There are so many other great vegan bodybuilders out there and, as with most things vegan, we only expect the numbers to grow and grow. These people prove it is possible; and now we’ll explain exactly how it is possible by looking in more detail at what these people and other vegan bodybuilders eat in order to facilitate their amazing physiques.
Can a Vegan Bodybuilder Get Enough Protein?
In our feature on vegan protein sources we list a whole host of great ways for vegans to get more than enough protein. If you know even the basics of vegan nutrition you’ll know that lentils, beans and legumes are all great options, whilst more obvious “meat substitutes” like tofu, seitan, vegan quorn and tempeh also offer loads of protein. Nuts and seeds are also fine sources, whilst bread, and grains, such as quinoa, spelt and teff (also known as Williams’ lovegrass), can also provide solid hits of vegan protein.
Seitan contains a whopping 25g of protein per 100g, which isn’t all that far behind a chicken breast (31g per 100g) and is actually a little more protein than you’ll find in a ribeye steak! As we say in our vegan protein article, an “average” vegan will certainly have no problems whatsoever getting their recommended levels of protein.
Reference Nutrient Intake
The Reference Nutrient Intake (RNI) as listed by the NHS for protein in the UK is 50g per day based on an adult consuming a 2000 calorie diet. Speaking more specifically, it is suggested that adults should consume 0.75g of protein per kilogram they weigh. That means that an 11 stone (70kg) adult should consume around 52.5g of protein per day.
UK Protein Consumption
The British Nutrition Foundation put UK protein consumption at around 88g per day for men and 64g per day for women. Using different statistics, the Food Standards Agency’s Manual of Nutrition suggests protein consumption in the UK is around 17% of overall calorific intake.
Protein contains four calories per gram so based on the 50g per 2000 calorie diet recommendation, a figure closer to 10% would be better, although it is thought that consuming 17% of our calories as protein is unlikely to lead to any nutritional or health problems.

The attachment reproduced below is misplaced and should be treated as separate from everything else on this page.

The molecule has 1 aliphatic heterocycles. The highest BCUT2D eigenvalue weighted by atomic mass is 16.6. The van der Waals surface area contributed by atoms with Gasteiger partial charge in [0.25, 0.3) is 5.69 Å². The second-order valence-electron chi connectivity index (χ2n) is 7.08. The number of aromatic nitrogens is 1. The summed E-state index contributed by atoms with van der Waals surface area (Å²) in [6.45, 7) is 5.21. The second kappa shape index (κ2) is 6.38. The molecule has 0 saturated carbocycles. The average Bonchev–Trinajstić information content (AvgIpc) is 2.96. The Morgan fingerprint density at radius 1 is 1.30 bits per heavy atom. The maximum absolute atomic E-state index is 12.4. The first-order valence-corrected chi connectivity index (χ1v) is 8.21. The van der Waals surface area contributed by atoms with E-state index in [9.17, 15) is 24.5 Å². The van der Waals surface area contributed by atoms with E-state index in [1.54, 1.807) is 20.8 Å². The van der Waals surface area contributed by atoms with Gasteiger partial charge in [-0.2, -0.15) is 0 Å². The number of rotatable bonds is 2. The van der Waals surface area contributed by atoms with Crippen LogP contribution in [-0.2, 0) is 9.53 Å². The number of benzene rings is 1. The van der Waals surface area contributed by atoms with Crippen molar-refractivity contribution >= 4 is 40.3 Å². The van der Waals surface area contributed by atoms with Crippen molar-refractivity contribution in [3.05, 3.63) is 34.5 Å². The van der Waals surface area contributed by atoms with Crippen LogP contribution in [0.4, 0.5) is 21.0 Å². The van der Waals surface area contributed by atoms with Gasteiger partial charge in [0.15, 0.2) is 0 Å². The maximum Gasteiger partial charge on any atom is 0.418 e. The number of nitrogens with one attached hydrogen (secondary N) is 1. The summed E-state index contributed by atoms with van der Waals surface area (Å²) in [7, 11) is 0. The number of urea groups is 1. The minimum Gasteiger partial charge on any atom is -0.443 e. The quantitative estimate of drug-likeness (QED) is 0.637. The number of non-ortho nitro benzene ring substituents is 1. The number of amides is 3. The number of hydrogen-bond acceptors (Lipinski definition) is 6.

Do Bodybuilders Need More Protein?
When it comes to athletes and especially bodybuilders, weightlifters or those looking to increase their muscle mass, many advocate a far higher level of protein consumption. If you Google “How much protein to build muscle?” you will get more than 70 million results.
It would be exaggerating to say you’ll get 70m different answers, but you’ll certainly see a wide range of protein intakes advocated. Some argue that as much as 3g per kg of bodyweight is good and not at all harmful, others say that consuming over 2.2g won’t yield any better results and yet others advocate between 1.2g and 1.7g.
Limited Research Provides No Scientific Data
On the whole, the scientific research into this issue is relatively limited and is certainly far from conclusive. Even at the lower end of the scale, this sort of protein intake is still well above what the NHS are suggesting, with 1.2g 63% above the RNI of 0.75g. UK medical advice is not to consume more than twice the RNI as it is believed to be damaging to kidney function. However, it should be noted that the RNI refers to the level that should provide optimum health to 97.5% of the population.
It does not relate to what is appropriate for someone with specific needs (increasing their muscle) and following a very particular training programme. Protein is used by the body to grow and repair muscles and resistance (weight) training certainly puts extra demands on it.
There is no major reason for science to invest large sums of money to find the perfect level of protein for bodybuilders and weightlifters. As such, it is no real surprise that higher levels of protein consumption are not supported by a great depth of scientific research. However, anecdotally, just about any serious bodybuilder or weightlifter will tell you that high levels of protein are needed to put on the required muscle mass.